h/t to Fred Leland for this quote: “You are today where your thoughts have brought you; you will be tomorrow where your thoughts take you.” ~James Allen
When I was a kid, my mother would tell me when I didn’t want to finish my food, “Some child in China is starving right now.” I heard this often, and would grudgingly try my best to finish whatever was left on the plate. Such a first world problem –trying to get your child to eat, would make anyone in the third world shake their head. The lesson was –whether it was eating what was cooked for us, or learning how to take care of the things we owned, was to be mindful and grateful for what we had. But sometimes abundance can make people forget.
Over the past few months, a woman who is retiring with a state pension and benefits has been complaining about her job. The job has given her ample time off to travel the world, to be able to pursue a hobby of collecting stuff, it’s enabled her and her husband to have a nice house.
I wanted to tell her that at least she wasn’t hauling an 80 pound pack, wondering if the next step was going to get them blown up or shot at. At least she wasn’t raising 3 small children while pursuing an education or working, wondering if her spouse were going to make it home from deployment.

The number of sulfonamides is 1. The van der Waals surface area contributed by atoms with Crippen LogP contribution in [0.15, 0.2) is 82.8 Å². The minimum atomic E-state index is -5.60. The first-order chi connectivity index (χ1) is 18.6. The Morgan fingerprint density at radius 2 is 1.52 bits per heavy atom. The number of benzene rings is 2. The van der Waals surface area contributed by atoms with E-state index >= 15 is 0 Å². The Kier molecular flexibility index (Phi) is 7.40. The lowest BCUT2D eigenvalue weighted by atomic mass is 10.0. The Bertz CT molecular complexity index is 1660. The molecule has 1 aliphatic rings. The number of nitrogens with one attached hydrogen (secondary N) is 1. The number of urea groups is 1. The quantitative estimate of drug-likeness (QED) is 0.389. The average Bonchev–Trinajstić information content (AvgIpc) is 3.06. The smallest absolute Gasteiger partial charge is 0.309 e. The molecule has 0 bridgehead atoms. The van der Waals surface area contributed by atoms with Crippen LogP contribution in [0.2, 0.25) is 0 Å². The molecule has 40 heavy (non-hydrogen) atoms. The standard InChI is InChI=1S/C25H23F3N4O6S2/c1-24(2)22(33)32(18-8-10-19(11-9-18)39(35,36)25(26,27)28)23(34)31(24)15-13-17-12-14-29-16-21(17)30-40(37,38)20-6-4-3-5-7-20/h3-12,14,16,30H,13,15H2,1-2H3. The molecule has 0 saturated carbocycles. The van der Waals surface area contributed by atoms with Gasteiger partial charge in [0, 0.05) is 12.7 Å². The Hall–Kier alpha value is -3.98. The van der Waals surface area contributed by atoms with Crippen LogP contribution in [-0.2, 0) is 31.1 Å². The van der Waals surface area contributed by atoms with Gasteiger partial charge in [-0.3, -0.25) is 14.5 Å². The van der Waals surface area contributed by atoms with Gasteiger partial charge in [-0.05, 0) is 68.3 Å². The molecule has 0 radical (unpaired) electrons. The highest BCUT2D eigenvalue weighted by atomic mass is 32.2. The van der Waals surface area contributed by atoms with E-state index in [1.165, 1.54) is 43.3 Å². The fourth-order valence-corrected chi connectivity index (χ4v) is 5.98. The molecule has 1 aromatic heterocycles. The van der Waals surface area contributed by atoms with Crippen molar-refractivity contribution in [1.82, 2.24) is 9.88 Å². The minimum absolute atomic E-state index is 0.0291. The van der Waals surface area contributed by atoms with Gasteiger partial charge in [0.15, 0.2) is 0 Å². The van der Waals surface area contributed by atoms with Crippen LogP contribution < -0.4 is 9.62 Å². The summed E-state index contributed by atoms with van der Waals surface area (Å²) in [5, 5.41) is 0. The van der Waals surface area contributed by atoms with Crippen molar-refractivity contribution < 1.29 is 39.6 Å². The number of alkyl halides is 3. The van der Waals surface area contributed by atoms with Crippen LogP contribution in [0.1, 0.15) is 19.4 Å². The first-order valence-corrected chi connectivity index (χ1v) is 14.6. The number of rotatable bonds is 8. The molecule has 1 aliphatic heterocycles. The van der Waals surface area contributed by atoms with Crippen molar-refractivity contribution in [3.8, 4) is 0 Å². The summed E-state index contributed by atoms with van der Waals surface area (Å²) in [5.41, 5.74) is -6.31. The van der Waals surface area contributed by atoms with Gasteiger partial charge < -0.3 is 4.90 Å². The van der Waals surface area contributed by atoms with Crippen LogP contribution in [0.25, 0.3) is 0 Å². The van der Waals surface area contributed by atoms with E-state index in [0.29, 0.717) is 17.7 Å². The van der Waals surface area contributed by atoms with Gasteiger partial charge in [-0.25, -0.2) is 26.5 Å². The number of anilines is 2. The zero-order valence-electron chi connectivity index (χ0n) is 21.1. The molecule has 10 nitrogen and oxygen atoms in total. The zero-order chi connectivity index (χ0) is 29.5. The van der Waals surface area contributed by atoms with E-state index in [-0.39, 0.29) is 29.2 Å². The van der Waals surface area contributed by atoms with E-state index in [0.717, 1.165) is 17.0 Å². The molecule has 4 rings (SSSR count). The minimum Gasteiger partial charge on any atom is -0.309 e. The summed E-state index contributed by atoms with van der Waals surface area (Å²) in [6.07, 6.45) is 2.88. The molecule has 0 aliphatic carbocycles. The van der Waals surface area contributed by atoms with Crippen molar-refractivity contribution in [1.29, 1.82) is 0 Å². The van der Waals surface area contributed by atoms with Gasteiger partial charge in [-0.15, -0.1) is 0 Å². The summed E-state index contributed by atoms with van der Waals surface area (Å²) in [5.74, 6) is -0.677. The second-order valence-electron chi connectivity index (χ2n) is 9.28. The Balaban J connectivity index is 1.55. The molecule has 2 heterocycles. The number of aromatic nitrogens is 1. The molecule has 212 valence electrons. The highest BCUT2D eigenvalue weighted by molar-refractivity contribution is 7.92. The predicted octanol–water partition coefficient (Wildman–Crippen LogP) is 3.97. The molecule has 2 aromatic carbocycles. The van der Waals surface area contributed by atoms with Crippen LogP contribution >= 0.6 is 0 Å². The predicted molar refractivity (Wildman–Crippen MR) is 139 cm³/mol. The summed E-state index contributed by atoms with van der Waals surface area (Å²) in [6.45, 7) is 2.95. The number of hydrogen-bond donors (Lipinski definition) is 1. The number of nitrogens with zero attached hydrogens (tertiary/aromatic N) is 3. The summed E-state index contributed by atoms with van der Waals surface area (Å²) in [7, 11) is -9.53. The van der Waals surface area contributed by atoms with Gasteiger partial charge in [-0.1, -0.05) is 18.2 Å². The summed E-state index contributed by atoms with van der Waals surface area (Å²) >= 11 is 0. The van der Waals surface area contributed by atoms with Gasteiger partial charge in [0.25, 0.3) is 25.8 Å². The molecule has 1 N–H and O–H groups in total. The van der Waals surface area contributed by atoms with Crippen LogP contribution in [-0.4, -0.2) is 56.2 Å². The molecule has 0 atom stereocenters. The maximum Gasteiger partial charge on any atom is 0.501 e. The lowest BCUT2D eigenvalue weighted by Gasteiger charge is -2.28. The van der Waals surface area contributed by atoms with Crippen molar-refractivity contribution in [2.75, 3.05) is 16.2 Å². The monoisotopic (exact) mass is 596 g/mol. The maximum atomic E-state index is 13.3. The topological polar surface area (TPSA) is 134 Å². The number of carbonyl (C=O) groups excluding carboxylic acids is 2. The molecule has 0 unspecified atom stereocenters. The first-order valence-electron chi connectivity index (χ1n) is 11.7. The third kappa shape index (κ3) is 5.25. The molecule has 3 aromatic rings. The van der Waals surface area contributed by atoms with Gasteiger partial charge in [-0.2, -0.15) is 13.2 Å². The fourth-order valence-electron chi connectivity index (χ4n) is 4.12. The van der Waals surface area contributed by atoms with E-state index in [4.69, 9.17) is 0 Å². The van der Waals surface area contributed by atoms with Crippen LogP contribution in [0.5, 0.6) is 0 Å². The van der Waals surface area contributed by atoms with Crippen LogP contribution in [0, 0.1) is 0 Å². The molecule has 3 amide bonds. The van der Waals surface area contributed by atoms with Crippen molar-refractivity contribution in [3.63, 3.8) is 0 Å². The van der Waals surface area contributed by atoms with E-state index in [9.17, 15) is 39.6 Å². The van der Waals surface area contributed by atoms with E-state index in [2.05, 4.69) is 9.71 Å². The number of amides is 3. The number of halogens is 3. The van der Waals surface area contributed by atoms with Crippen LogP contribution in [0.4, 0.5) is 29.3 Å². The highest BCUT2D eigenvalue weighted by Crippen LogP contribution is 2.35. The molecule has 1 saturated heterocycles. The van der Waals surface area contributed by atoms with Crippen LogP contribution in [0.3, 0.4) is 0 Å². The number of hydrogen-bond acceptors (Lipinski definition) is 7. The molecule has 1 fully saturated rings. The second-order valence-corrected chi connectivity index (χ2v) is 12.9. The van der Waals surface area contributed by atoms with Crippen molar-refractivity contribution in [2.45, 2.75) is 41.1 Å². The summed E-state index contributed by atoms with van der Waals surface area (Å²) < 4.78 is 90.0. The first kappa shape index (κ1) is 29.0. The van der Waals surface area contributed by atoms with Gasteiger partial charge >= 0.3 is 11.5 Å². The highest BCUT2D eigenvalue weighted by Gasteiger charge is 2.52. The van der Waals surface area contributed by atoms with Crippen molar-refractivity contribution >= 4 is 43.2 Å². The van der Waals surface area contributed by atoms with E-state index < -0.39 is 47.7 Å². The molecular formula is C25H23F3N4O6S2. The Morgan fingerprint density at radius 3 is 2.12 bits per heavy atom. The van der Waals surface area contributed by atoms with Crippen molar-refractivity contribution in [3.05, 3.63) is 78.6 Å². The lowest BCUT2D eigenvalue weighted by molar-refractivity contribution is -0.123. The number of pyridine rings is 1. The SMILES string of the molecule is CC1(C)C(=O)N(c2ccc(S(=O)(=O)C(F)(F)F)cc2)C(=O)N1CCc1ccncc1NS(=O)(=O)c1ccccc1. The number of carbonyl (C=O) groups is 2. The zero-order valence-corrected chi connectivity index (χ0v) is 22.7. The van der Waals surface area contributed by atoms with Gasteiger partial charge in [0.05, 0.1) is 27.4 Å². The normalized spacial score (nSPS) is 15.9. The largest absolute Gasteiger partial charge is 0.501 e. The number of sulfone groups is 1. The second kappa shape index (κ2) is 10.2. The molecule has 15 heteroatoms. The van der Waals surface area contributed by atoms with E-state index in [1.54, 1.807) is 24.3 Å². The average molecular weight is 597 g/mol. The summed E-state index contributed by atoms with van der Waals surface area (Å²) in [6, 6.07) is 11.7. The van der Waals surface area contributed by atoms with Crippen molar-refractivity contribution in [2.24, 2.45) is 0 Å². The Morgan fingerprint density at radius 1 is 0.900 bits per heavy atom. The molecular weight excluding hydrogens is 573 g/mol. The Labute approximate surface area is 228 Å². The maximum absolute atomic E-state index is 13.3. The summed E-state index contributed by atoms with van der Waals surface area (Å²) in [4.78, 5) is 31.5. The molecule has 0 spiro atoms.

I wish she knew of the courage and strength our veterans and their families show from the battlefield to their civilian lives. The paths our lives take aren’t straight: they’re filled with peaks and valleys, with curves and straight-aways. We’re all tested, and growth only happens when we choose not to settle for complacency. I see veterans going to school, essentially starting anew, or veterans, starting new jobs and careers. Some of these jobs don’t even tap into the team building, leadership or project execution skills they have. But they keep at it, knowing that if they’re persistent and present, the path will grow more interesting, interesting and helpful people will come their way, and they’ll progress.
Perhaps she should just be grateful for what she has and realize, no one forced her into the job in the first place, and it was her choice to keep the job for the long haul. She’ll retire on her pension, and have benefits. A lot of our veterans would love to be in her position.